The distance from Rukararwe to the Queen Elisabeth National Park is about 54 km.
During this short journey you will see the diversity of the west Ugandan landscape. The route passes through the gorgeous and green landscapes of hills, peppered with swamps, the Igara tea fields, from which you will have a wonderful view on the National park.

Even before entering the park you will see gazelles, monkeys as well as the occasional elephant and when you arrive you will find the landscape of the national park itself is just as inspiring. The landscape of the national park is not less inspiring. It is very variegated and ranges from savannah to densely bush. The park offers various possibilities of safari-tours.
Our guiding staff is highly trained and they are well-schooled in the African flora and fauna.
We offer the following different safari tours:

Day Safari

Taking a lead from the saying “The early bird catches the worm“ the day safari starts at 05.00 a.m.
You will leave Rukararwe in order to see as many animals as possible in the dawn and the sunrise over the African landscape. In the dawn it is still cool and many animals are foraging, from Uganda Kobs, waterbucks, Cape buffalo, hippos, baboons to elephants and lions.

The diversity of animals presented in Queen Elizabeth National Park is what makes this safari and our guide will be able to provide an insight into the wide variety of species of animals and plants you encounter.

Night safari

The night safari begins before sunset. Hence your safari commences already with a wonderful experience, the amazing sight of the African landscape, touched by the sunlight of the sunset.
After the sun has gone down you can experience the most active time of the animals foraging for food. You will have a good chance to observe a lion or a leopard feeding. Naturally, all other animals are also out seeking food and there is an amazing thrill to suddenly come across a herd of elephants and watch them grazing.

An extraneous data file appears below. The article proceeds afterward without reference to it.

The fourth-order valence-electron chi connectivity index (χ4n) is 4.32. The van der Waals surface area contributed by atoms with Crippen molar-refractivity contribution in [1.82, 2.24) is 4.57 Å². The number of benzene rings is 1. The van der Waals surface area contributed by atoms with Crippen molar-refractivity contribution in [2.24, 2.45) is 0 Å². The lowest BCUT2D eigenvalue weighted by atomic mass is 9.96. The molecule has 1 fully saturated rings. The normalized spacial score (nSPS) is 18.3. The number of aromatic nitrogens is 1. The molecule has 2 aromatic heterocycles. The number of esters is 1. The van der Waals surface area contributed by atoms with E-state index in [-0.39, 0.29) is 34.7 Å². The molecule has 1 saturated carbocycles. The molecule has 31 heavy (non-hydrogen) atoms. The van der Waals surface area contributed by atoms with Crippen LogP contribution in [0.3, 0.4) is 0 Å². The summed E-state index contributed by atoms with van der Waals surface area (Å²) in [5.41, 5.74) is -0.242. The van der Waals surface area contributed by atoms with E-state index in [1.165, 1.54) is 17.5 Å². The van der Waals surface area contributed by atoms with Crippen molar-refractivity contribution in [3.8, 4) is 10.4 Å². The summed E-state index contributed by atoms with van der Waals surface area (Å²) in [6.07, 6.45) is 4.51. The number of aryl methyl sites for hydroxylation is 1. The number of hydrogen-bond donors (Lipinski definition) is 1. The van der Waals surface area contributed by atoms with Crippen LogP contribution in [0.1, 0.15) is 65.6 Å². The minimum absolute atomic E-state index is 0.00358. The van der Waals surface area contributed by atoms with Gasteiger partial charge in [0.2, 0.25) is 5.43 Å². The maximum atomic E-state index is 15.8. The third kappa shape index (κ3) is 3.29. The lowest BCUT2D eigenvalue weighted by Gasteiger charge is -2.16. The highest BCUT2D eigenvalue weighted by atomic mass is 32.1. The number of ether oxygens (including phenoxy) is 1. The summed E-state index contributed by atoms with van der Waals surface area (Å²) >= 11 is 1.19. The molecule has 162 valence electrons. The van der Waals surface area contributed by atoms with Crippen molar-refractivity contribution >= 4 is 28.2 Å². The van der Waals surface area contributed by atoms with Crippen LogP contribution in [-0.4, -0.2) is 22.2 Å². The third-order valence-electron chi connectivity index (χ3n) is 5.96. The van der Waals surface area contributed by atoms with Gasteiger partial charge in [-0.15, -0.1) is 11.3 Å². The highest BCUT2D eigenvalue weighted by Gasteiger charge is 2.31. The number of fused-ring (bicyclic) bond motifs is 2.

Don’t miss this experience!

Kazinga Channel Ride

A further highlight of a safari in the Queen Elizabeth National Park is a boat ride on the Kazinga channel.
The Kazinga channel connects the Lakes George and Edward. You will start the tour which will take approximately two hours at the Mweya Lodge. From there you will head to the opposite shore of the channel and observe animals whilst drinking and cooling themselves. The boat remains at a safe distance to the animals, while still close enough to have best possibilities of viewing.

The Queen Elizabeth National Park has the highest density of hippos in the whole of Africa, so you can be sure to see numerous hippos as well as Cape buffalos. Elephants also frequently come down to drink. Moreover you are likely to encounter Nile crocodiles and Nile monitors bathing in the sun as well as a range of different birds, including kingfishers, herons and cormorants playing at the shore.
The Kazinga channel boat safari can be chosen on its own or combined with one of the day safaris.

The boats are waiting for you…

Lion Tracking

The lion is among the most endangered species of the planet. The reason is obvious: While the African population is increasing rapidly, the increasing urbanisation and farming lets the lion’s natural environment get smaller and smaller. However, in Queen Elizabeth, Uganda’s second largest national park, there are still many lions on prey, last year the number even increased so they are often to be seen. With our knowledgeable guide you will have a good chance to successfully track and encounter a group of lions.
Get in touch with the king of the savannah.

Leopard Tracking

As well as the lion the leopard belongs to the most endangered species of the world.
East Africa boats one of the few natural territories of the leopard, anyway you have to be lucky to see a leopard, but our guide knows where to find them and where the best opportunities for observing are. They often come to the Kazinga channel for drinking or to take a bath in the sun on a tree.
Observe the elegance of this animal and become hypnotized watching this endangered and seldom seen animal in one of its last natural habitats.


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